interrogative

[ in-tuh-rog-uh-tiv ]
/ ˌɪn təˈrɒg ə tɪv /

adjective

of, relating to, or conveying a question.
Grammar. forming, constituting, or used in or to form a question: an interrogative pronoun, suffix, particle, or sentence.

noun

Grammar. an interrogative word, element, or construction, as who? and what?

Origin of interrogative

From the Late Latin word interrogātīvus, dating back to 1510–20. See interrogate, -ive
Related formsin·ter·rog·a·tive·ly, adverbun·in·ter·rog·a·tive, adjectiveun·in·ter·rog·a·tive·ly, adverb
Dictionary.com Unabridged Based on the Random House Unabridged Dictionary, © Random House, Inc. 2019

Examples from the Web for interrogative

British Dictionary definitions for interrogative

interrogative

/ (ˌɪntəˈrɒɡətɪv) /

adjective

asking or having the nature of a question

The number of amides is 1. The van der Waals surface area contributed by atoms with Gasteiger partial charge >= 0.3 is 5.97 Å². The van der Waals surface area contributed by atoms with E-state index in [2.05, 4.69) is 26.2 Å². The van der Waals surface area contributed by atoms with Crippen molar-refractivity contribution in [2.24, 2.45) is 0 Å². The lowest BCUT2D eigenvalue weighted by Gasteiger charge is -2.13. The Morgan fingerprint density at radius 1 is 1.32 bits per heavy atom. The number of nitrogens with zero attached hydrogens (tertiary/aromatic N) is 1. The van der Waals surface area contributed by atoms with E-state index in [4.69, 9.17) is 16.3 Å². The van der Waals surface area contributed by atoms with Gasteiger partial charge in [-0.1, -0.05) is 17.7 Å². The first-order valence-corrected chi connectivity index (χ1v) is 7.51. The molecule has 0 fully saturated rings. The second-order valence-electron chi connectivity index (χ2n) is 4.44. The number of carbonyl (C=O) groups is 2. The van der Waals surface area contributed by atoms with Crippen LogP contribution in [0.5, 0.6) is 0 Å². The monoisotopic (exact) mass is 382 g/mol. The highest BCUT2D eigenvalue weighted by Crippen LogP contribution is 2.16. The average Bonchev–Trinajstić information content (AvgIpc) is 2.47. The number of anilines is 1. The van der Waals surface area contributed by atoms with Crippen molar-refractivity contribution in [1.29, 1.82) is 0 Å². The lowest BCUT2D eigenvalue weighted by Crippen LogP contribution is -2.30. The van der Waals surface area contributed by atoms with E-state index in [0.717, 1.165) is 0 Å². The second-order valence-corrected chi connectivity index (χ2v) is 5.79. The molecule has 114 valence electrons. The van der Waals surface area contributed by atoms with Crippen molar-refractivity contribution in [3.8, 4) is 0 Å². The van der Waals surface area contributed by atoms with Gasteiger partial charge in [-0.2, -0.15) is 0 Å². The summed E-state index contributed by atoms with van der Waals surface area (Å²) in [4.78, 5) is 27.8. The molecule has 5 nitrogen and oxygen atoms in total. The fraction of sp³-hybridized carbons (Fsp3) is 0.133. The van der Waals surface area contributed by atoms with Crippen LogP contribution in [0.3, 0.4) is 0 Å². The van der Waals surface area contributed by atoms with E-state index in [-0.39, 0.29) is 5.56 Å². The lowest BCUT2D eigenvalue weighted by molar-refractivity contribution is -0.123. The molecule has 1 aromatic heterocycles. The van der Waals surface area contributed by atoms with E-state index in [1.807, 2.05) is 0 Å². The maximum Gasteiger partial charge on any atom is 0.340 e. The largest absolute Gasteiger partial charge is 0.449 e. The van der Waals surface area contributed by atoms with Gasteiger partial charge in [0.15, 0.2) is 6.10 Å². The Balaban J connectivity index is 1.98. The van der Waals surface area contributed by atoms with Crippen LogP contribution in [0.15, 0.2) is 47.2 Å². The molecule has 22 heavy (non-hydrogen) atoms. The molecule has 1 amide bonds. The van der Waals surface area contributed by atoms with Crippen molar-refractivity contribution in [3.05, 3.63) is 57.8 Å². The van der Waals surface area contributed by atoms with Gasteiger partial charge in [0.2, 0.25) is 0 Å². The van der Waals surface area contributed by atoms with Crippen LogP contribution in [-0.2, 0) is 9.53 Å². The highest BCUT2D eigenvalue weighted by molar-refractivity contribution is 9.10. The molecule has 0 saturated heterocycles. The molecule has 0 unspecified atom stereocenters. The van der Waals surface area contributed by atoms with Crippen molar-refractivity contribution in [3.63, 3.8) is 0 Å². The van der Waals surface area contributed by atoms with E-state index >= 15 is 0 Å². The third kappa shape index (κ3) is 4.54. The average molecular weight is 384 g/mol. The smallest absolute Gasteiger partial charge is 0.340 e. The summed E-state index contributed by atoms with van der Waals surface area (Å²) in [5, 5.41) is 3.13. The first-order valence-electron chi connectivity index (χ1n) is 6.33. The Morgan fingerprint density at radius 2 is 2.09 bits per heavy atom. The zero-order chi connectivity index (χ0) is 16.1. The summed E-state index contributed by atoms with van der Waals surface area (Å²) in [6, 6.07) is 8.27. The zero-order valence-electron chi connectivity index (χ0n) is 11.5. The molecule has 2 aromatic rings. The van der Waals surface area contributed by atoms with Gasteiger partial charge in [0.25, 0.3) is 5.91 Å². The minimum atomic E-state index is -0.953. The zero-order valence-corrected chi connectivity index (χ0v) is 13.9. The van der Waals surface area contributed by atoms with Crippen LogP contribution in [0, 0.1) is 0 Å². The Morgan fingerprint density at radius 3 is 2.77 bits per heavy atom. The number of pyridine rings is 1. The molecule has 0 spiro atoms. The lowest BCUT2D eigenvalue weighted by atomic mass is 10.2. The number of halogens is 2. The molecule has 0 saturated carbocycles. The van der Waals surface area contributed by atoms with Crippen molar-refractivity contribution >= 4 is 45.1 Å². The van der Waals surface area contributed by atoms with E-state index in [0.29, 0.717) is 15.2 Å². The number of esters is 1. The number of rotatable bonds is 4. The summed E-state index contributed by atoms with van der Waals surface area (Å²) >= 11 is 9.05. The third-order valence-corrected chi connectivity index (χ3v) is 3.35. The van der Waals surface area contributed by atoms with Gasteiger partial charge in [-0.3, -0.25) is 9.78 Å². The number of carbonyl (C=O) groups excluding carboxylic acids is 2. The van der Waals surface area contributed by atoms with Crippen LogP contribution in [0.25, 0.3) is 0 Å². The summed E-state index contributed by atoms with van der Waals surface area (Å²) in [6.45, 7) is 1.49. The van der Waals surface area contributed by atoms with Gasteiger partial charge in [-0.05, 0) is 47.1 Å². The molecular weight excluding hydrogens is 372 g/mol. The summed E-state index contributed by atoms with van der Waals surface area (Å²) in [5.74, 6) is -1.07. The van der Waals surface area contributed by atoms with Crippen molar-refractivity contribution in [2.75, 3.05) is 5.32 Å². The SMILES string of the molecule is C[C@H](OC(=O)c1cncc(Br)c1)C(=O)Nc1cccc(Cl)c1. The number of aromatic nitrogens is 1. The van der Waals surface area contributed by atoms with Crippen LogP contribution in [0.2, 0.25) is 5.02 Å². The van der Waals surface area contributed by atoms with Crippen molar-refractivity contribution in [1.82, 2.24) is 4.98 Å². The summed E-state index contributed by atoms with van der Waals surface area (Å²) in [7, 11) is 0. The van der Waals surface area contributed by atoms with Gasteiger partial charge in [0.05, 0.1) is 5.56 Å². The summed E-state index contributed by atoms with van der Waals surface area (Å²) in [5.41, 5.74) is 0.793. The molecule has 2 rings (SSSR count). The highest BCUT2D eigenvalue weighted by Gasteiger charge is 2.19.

denoting a form or construction used in asking a question
denoting or belonging to a class of words, such as which and whom, that are determiners, adjectives, or pronouns and serve to question which individual referent or referents are intendedCompare demonstrative, relative

noun

an interrogative word, phrase, sentence, or construction
a question mark
Derived Formsinterrogatively, adverb
Collins English Dictionary - Complete & Unabridged 2012 Digital Edition © William Collins Sons & Co. Ltd. 1979, 1986 © HarperCollins Publishers 1998, 2000, 2003, 2005, 2006, 2007, 2009, 2012

Word Origin and History for interrogative

interrogative


adj.

c.1500, from Late Latin interrogativus "pertaining to a question," from Latin interrogat-, past participle stem of interrogare (see interrogation) + -ive.

Online Etymology Dictionary, © 2010 Douglas Harper